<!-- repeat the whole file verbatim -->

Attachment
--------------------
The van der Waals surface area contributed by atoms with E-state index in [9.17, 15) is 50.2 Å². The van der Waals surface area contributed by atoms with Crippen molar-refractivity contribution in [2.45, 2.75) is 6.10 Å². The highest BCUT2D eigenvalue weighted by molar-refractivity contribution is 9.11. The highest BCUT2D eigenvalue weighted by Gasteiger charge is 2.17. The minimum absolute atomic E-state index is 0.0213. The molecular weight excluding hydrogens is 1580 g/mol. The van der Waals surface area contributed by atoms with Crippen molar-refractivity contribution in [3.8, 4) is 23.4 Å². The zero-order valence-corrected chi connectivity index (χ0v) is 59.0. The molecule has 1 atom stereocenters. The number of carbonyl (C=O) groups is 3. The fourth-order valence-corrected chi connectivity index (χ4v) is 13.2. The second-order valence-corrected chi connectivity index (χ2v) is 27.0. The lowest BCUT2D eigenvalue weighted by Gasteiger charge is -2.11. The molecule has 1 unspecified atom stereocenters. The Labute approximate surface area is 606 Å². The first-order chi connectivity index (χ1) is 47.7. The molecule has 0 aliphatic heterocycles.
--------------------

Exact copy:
The van der Waals surface area contributed by atoms with E-state index in [9.17, 15) is 50.2 Å². The van der Waals surface area contributed by atoms with Crippen molar-refractivity contribution in [2.45, 2.75) is 6.10 Å². The highest BCUT2D eigenvalue weighted by molar-refractivity contribution is 9.11. The highest BCUT2D eigenvalue weighted by Gasteiger charge is 2.17. The minimum absolute atomic E-state index is 0.0213. The molecular weight excluding hydrogens is 1580 g/mol. The van der Waals surface area contributed by atoms with Crippen molar-refractivity contribution in [3.8, 4) is 23.4 Å². The zero-order valence-corrected chi connectivity index (χ0v) is 59.0. The molecule has 1 atom stereocenters. The number of carbonyl (C=O) groups is 3. The fourth-order valence-corrected chi connectivity index (χ4v) is 13.2. The second-order valence-corrected chi connectivity index (χ2v) is 27.0. The lowest BCUT2D eigenvalue weighted by Gasteiger charge is -2.11. The molecule has 1 unspecified atom stereocenters. The Labute approximate surface area is 606 Å². The first-order chi connectivity index (χ1) is 47.7. The molecule has 0 aliphatic heterocycles.